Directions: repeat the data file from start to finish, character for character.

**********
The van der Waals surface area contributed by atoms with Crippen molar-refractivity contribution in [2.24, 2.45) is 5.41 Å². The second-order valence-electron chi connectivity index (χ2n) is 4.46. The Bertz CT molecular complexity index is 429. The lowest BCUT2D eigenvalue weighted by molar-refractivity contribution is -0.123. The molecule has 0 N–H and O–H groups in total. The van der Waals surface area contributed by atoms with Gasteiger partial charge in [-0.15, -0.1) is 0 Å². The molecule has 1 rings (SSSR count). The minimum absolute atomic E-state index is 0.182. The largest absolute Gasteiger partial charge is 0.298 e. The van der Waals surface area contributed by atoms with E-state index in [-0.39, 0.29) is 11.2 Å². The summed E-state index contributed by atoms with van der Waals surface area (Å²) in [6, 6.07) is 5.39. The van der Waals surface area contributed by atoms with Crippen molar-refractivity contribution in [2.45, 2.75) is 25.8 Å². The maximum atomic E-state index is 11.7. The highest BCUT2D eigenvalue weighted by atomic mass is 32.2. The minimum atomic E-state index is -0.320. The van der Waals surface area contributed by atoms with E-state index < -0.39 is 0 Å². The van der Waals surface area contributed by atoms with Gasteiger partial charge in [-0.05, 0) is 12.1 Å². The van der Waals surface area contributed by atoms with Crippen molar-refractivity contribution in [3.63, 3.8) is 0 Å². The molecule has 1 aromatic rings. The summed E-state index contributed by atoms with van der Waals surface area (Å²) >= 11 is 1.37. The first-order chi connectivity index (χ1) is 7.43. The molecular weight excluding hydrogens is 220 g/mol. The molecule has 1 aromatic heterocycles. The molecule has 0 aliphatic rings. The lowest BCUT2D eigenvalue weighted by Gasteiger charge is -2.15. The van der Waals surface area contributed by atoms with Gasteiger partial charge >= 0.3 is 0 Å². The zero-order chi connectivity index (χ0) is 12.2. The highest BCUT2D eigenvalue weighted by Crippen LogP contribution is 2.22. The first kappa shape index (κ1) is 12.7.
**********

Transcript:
The van der Waals surface area contributed by atoms with Crippen molar-refractivity contribution in [2.24, 2.45) is 5.41 Å². The second-order valence-electron chi connectivity index (χ2n) is 4.46. The Bertz CT molecular complexity index is 429. The lowest BCUT2D eigenvalue weighted by molar-refractivity contribution is -0.123. The molecule has 0 N–H and O–H groups in total. The van der Waals surface area contributed by atoms with Gasteiger partial charge in [-0.15, -0.1) is 0 Å². The molecule has 1 rings (SSSR count). The minimum absolute atomic E-state index is 0.182. The largest absolute Gasteiger partial charge is 0.298 e. The van der Waals surface area contributed by atoms with E-state index in [-0.39, 0.29) is 11.2 Å². The summed E-state index contributed by atoms with van der Waals surface area (Å²) in [6, 6.07) is 5.39. The van der Waals surface area contributed by atoms with Crippen molar-refractivity contribution in [2.45, 2.75) is 25.8 Å². The maximum atomic E-state index is 11.7. The highest BCUT2D eigenvalue weighted by atomic mass is 32.2. The minimum atomic E-state index is -0.320. The van der Waals surface area contributed by atoms with E-state index < -0.39 is 0 Å². The van der Waals surface area contributed by atoms with Gasteiger partial charge in [-0.05, 0) is 12.1 Å². The van der Waals surface area contributed by atoms with Crippen molar-refractivity contribution in [3.63, 3.8) is 0 Å². The molecule has 1 aromatic rings. The summed E-state index contributed by atoms with van der Waals surface area (Å²) >= 11 is 1.37. The first-order chi connectivity index (χ1) is 7.43. The molecular weight excluding hydrogens is 220 g/mol. The molecule has 1 aromatic heterocycles. The molecule has 0 aliphatic rings. The lowest BCUT2D eigenvalue weighted by Gasteiger charge is -2.15. The van der Waals surface area contributed by atoms with Gasteiger partial charge >= 0.3 is 0 Å². The zero-order chi connectivity index (χ0) is 12.2. The highest BCUT2D eigenvalue weighted by Crippen LogP contribution is 2.22. The first kappa shape index (κ1) is 12.7.